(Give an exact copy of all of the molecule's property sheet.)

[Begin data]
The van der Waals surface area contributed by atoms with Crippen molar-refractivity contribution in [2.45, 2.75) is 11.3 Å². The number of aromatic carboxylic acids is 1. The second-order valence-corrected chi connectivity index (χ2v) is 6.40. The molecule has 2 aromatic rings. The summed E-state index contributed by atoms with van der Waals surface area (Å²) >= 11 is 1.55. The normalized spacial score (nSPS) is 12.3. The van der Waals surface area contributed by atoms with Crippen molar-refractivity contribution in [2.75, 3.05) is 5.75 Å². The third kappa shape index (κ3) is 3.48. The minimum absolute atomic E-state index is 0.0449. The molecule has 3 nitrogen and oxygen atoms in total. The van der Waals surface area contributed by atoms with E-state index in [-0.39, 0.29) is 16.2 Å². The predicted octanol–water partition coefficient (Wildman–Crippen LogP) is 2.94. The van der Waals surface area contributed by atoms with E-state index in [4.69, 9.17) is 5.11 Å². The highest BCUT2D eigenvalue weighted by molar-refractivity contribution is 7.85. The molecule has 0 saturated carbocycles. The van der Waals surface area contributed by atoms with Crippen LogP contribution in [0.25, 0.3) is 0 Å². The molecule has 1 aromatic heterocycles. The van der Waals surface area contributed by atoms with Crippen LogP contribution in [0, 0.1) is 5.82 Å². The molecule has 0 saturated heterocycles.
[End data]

The van der Waals surface area contributed by atoms with Crippen molar-refractivity contribution in [2.45, 2.75) is 11.3 Å². The number of aromatic carboxylic acids is 1. The second-order valence-corrected chi connectivity index (χ2v) is 6.40. The molecule has 2 aromatic rings. The summed E-state index contributed by atoms with van der Waals surface area (Å²) >= 11 is 1.55. The normalized spacial score (nSPS) is 12.3. The van der Waals surface area contributed by atoms with Crippen molar-refractivity contribution in [2.75, 3.05) is 5.75 Å². The third kappa shape index (κ3) is 3.48. The minimum absolute atomic E-state index is 0.0449. The molecule has 3 nitrogen and oxygen atoms in total. The van der Waals surface area contributed by atoms with E-state index in [-0.39, 0.29) is 16.2 Å². The predicted octanol–water partition coefficient (Wildman–Crippen LogP) is 2.94. The van der Waals surface area contributed by atoms with E-state index in [4.69, 9.17) is 5.11 Å². The highest BCUT2D eigenvalue weighted by molar-refractivity contribution is 7.85. The molecule has 0 saturated carbocycles. The van der Waals surface area contributed by atoms with Crippen LogP contribution in [0.25, 0.3) is 0 Å². The molecule has 1 aromatic heterocycles. The van der Waals surface area contributed by atoms with Crippen LogP contribution in [0, 0.1) is 5.82 Å². The molecule has 0 saturated heterocycles.